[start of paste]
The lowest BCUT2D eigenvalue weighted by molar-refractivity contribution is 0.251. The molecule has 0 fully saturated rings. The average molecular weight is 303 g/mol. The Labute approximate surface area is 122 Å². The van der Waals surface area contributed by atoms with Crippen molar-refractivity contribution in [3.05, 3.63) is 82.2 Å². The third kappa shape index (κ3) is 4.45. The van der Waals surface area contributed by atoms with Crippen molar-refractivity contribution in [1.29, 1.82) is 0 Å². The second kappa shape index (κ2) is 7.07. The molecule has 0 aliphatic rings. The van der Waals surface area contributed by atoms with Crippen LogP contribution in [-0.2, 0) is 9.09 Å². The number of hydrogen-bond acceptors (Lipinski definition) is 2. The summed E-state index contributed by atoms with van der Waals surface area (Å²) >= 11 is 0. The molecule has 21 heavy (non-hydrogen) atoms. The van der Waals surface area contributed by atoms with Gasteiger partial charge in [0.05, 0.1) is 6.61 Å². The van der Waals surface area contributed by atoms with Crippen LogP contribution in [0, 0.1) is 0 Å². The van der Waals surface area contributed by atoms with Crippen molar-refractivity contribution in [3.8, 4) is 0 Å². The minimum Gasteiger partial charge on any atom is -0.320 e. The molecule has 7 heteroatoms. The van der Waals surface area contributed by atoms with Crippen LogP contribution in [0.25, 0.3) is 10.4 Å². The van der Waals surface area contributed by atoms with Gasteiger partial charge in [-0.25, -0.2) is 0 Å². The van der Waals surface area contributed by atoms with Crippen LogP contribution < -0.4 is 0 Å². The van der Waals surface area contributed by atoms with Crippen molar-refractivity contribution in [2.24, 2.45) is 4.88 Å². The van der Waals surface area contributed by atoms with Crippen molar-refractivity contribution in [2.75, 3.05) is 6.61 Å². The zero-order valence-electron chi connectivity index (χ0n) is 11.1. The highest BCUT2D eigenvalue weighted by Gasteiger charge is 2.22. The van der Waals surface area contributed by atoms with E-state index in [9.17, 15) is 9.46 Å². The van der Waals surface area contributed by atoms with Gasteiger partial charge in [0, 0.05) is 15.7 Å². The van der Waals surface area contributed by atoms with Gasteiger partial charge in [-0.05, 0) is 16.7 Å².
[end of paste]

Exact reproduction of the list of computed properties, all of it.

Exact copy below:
The lowest BCUT2D eigenvalue weighted by molar-refractivity contribution is 0.251. The molecule has 0 fully saturated rings. The average molecular weight is 303 g/mol. The Labute approximate surface area is 122 Å². The van der Waals surface area contributed by atoms with Crippen molar-refractivity contribution in [3.05, 3.63) is 82.2 Å². The third kappa shape index (κ3) is 4.45. The van der Waals surface area contributed by atoms with Crippen molar-refractivity contribution in [1.29, 1.82) is 0 Å². The second kappa shape index (κ2) is 7.07. The molecule has 0 aliphatic rings. The van der Waals surface area contributed by atoms with Crippen LogP contribution in [-0.2, 0) is 9.09 Å². The number of hydrogen-bond acceptors (Lipinski definition) is 2. The summed E-state index contributed by atoms with van der Waals surface area (Å²) >= 11 is 0. The molecule has 21 heavy (non-hydrogen) atoms. The van der Waals surface area contributed by atoms with Gasteiger partial charge in [0.05, 0.1) is 6.61 Å². The van der Waals surface area contributed by atoms with Crippen LogP contribution in [0, 0.1) is 0 Å². The van der Waals surface area contributed by atoms with Crippen molar-refractivity contribution in [3.8, 4) is 0 Å². The minimum Gasteiger partial charge on any atom is -0.320 e. The molecule has 7 heteroatoms. The van der Waals surface area contributed by atoms with Crippen LogP contribution in [0.25, 0.3) is 10.4 Å². The van der Waals surface area contributed by atoms with Gasteiger partial charge in [-0.25, -0.2) is 0 Å². The van der Waals surface area contributed by atoms with Crippen LogP contribution < -0.4 is 0 Å². The van der Waals surface area contributed by atoms with Crippen molar-refractivity contribution in [2.24, 2.45) is 4.88 Å². The van der Waals surface area contributed by atoms with Crippen molar-refractivity contribution in [2.75, 3.05) is 6.61 Å². The zero-order valence-electron chi connectivity index (χ0n) is 11.1. The highest BCUT2D eigenvalue weighted by Gasteiger charge is 2.22. The van der Waals surface area contributed by atoms with E-state index in [9.17, 15) is 9.46 Å². The van der Waals surface area contributed by atoms with Gasteiger partial charge in [0, 0.05) is 15.7 Å². The van der Waals surface area contributed by atoms with Gasteiger partial charge in [-0.05, 0) is 16.7 Å².